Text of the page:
They don’t have access to women, so their playful ass grabbing turns into a homosexual encounter – but only out of necessity. It’s like men in prison, when you have limited interaction with the opposite sex, you tend to satisfy your urges through other means. This is one example of how men too are sexually repressed in Pakistan. Women surely win the race, but men are in there somewhere.

James (see last post) says that sex is the single strongest drive in the healthy human being and cannot be successfully repressed – I could not agree more. When people’s natural sexuality is restricted it tends to manifest itself in other ways. A lack of sex education and a taboo surrounding any such topic results in unwanted pregnancies…which trap the poor in a vicious cycle of poverty. Such restrictions sometimes come out in the form of incest, bestiality and pedophilia… People are afraid to speak up and uneducated predators take advantage of this situation.

It cannot be repressed entirely but such extreme attempts to box it and suppress it result in an explosion of all kinds of hidden sexual activity.

James goes on to say that suppression just changes the spectrum and makes you more sensitive to the slightest trace of sexuality, where a simple coy smile becomes all the more attractive. I’m reminded of seeing women with covered faces whose eyes were particularly striking. Even girls with their hair covered, they’re actually highlighting the beauty of their face even more – because there isn’t any hair to distract you from it.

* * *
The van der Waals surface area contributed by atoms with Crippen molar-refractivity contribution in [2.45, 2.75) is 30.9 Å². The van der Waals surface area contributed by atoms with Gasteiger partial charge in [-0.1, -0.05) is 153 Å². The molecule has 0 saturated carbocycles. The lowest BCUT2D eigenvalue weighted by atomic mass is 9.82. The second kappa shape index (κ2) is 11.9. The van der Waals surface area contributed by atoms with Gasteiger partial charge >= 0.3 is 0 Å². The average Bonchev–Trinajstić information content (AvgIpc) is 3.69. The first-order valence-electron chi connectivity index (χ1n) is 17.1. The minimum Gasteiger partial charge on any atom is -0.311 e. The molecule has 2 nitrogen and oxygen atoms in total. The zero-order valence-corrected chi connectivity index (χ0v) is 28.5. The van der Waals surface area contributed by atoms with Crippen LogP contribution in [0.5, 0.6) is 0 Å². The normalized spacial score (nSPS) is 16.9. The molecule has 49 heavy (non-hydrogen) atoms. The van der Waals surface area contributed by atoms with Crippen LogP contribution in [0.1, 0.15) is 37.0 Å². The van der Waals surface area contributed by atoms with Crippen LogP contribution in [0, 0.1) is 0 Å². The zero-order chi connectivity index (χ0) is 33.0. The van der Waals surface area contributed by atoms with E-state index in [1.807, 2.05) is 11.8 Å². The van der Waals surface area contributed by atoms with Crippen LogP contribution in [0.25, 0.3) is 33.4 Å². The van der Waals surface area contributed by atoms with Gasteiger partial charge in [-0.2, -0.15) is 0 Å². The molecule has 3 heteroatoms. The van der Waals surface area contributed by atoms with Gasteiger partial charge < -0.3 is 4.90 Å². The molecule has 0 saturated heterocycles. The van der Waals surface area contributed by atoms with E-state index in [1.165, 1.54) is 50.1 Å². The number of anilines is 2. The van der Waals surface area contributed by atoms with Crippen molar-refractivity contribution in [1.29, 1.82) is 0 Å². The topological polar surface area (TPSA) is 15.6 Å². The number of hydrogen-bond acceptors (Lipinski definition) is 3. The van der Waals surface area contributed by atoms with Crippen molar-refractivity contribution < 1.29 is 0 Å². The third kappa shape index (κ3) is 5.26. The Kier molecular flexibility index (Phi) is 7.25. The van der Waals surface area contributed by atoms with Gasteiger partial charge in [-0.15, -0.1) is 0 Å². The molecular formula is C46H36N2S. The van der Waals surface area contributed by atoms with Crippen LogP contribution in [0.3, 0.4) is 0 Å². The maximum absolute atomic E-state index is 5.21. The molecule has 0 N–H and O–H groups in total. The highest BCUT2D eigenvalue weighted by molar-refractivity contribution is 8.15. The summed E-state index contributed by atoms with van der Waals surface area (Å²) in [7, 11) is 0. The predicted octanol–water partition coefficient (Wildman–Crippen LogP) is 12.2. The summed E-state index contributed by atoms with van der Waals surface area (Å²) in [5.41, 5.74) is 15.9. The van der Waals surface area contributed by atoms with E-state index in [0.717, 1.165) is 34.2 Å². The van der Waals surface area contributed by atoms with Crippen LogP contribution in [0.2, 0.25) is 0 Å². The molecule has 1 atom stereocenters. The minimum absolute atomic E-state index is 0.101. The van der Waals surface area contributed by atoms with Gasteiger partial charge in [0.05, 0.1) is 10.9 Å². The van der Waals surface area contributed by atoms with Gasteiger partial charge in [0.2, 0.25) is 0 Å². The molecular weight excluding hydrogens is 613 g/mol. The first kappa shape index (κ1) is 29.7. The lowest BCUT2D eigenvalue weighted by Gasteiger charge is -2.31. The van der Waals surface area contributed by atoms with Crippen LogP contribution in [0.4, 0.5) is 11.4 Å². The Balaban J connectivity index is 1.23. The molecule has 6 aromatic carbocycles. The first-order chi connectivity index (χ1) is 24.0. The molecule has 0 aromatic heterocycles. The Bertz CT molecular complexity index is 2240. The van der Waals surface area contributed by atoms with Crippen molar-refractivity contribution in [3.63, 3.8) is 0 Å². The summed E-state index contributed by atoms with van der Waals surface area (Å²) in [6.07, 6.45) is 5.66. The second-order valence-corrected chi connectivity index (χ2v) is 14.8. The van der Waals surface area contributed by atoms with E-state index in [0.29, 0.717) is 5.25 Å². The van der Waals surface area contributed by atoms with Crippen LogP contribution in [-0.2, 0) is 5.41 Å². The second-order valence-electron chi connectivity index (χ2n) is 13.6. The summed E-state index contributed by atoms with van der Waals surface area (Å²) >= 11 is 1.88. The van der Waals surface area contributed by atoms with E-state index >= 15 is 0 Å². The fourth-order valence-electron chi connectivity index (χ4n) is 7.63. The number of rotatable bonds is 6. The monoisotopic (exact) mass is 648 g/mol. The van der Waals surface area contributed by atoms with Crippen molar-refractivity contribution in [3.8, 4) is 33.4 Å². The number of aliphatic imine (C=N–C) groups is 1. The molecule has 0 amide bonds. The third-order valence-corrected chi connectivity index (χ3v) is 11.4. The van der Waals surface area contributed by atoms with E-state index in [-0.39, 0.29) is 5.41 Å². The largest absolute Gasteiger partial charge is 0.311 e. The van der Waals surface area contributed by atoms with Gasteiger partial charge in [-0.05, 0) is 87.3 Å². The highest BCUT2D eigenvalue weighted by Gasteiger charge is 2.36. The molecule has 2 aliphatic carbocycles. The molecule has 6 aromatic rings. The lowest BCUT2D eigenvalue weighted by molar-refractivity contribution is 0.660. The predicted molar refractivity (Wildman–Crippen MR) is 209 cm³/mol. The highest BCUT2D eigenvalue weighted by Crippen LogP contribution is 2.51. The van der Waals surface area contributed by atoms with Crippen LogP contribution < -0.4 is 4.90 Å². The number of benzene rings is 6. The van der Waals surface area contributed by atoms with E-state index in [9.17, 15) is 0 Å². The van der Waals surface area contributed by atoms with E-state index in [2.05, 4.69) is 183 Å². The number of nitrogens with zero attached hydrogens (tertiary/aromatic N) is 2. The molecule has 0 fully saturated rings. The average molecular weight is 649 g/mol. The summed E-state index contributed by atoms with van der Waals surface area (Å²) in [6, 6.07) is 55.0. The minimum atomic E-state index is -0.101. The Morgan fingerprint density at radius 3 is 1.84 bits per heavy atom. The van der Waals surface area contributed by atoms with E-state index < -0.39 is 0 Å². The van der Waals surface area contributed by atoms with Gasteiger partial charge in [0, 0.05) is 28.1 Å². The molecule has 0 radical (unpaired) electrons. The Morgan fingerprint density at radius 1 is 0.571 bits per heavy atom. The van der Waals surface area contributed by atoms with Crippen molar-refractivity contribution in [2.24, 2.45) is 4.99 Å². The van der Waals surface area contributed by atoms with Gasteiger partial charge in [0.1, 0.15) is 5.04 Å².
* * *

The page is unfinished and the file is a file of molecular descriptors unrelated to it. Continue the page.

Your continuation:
It’s like…a quick glimpse of a bare wrist can be attractive if you know you’re not supposed to see it. It’s just a heightened level of awareness…most of us are desensitized to a lot of things because we’re constantly inundated with prepackaged, airbrushed, high definition images of female sexuality. In the West, we can’t get away from it – and seeing a pair of bare breasts on TV has just lost its novelty.

Billy sums it all up when he says:

I think Pakistan is a little more repressed than other Muslim countries, namely because religion is part of their identity.

And that…is key. We are a nation formed because of our religion, and no matter how much the core of those beliefs have dissolved and degraded we continue to cling onto them in a very hypocritical manner, one that is addressed by Merve when she compares Pakistan to Turkey. Life in small villages is very different to big cities; people are divided into several separate worlds and have separate sources of repression. Some are held back by society and keeping up appearances whereas some are burdened with a lack of education, poverty, strict family policies and religious misinformation.



  1. I think Steve is right when he admits to not knowing much about Pakistan. I find it ludicrous that the repression witnessed in muslim societies can be characterized as an extreme form of misogyny. I think it is exactly what the prevalent view characterizes it to be, sexual repression borne out of sexual discomfort.